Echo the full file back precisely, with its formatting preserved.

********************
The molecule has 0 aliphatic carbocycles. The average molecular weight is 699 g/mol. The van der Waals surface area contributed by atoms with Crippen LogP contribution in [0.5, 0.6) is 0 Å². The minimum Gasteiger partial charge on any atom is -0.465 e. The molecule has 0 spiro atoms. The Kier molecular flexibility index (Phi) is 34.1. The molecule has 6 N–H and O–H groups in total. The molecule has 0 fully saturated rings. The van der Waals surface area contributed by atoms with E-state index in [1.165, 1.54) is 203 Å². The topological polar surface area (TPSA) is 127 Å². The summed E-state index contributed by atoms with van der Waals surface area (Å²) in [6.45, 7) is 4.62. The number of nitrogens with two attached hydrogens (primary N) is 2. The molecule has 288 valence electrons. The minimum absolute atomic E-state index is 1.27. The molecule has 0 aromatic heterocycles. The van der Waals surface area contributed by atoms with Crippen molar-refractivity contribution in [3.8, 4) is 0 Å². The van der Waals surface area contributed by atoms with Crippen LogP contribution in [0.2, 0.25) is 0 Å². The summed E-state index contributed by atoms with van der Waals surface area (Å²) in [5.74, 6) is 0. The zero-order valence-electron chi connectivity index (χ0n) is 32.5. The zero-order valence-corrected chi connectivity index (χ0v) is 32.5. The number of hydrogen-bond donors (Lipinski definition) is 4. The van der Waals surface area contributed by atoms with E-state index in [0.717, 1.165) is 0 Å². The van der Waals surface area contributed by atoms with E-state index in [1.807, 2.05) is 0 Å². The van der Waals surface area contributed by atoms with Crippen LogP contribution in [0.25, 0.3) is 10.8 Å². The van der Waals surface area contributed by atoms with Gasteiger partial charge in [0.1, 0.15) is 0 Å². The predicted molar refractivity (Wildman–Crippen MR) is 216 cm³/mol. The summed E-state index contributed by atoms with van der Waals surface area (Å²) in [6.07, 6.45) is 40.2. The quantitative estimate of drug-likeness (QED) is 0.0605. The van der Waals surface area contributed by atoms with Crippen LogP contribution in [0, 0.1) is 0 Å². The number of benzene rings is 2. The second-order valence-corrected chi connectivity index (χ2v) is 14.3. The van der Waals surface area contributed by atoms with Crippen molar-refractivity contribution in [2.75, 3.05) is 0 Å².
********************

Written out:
The molecule has 0 aliphatic carbocycles. The average molecular weight is 699 g/mol. The van der Waals surface area contributed by atoms with Crippen LogP contribution in [0.5, 0.6) is 0 Å². The minimum Gasteiger partial charge on any atom is -0.465 e. The molecule has 0 spiro atoms. The Kier molecular flexibility index (Phi) is 34.1. The molecule has 6 N–H and O–H groups in total. The molecule has 0 fully saturated rings. The van der Waals surface area contributed by atoms with E-state index in [1.165, 1.54) is 203 Å². The topological polar surface area (TPSA) is 127 Å². The summed E-state index contributed by atoms with van der Waals surface area (Å²) in [6.45, 7) is 4.62. The number of nitrogens with two attached hydrogens (primary N) is 2. The molecule has 288 valence electrons. The minimum absolute atomic E-state index is 1.27. The molecule has 0 aromatic heterocycles. The van der Waals surface area contributed by atoms with Crippen molar-refractivity contribution in [3.8, 4) is 0 Å². The van der Waals surface area contributed by atoms with Crippen LogP contribution in [0.2, 0.25) is 0 Å². The summed E-state index contributed by atoms with van der Waals surface area (Å²) in [5.74, 6) is 0. The zero-order valence-electron chi connectivity index (χ0n) is 32.5. The zero-order valence-corrected chi connectivity index (χ0v) is 32.5. The number of hydrogen-bond donors (Lipinski definition) is 4. The van der Waals surface area contributed by atoms with E-state index in [0.717, 1.165) is 0 Å². The van der Waals surface area contributed by atoms with E-state index in [1.807, 2.05) is 0 Å². The van der Waals surface area contributed by atoms with Crippen LogP contribution in [0.25, 0.3) is 10.8 Å². The van der Waals surface area contributed by atoms with Gasteiger partial charge in [0.1, 0.15) is 0 Å². The predicted molar refractivity (Wildman–Crippen MR) is 216 cm³/mol. The summed E-state index contributed by atoms with van der Waals surface area (Å²) in [6.07, 6.45) is 40.2. The quantitative estimate of drug-likeness (QED) is 0.0605. The van der Waals surface area contributed by atoms with Crippen LogP contribution in [0, 0.1) is 0 Å². The number of benzene rings is 2. The second-order valence-corrected chi connectivity index (χ2v) is 14.3. The van der Waals surface area contributed by atoms with Crippen molar-refractivity contribution in [2.75, 3.05) is 0 Å².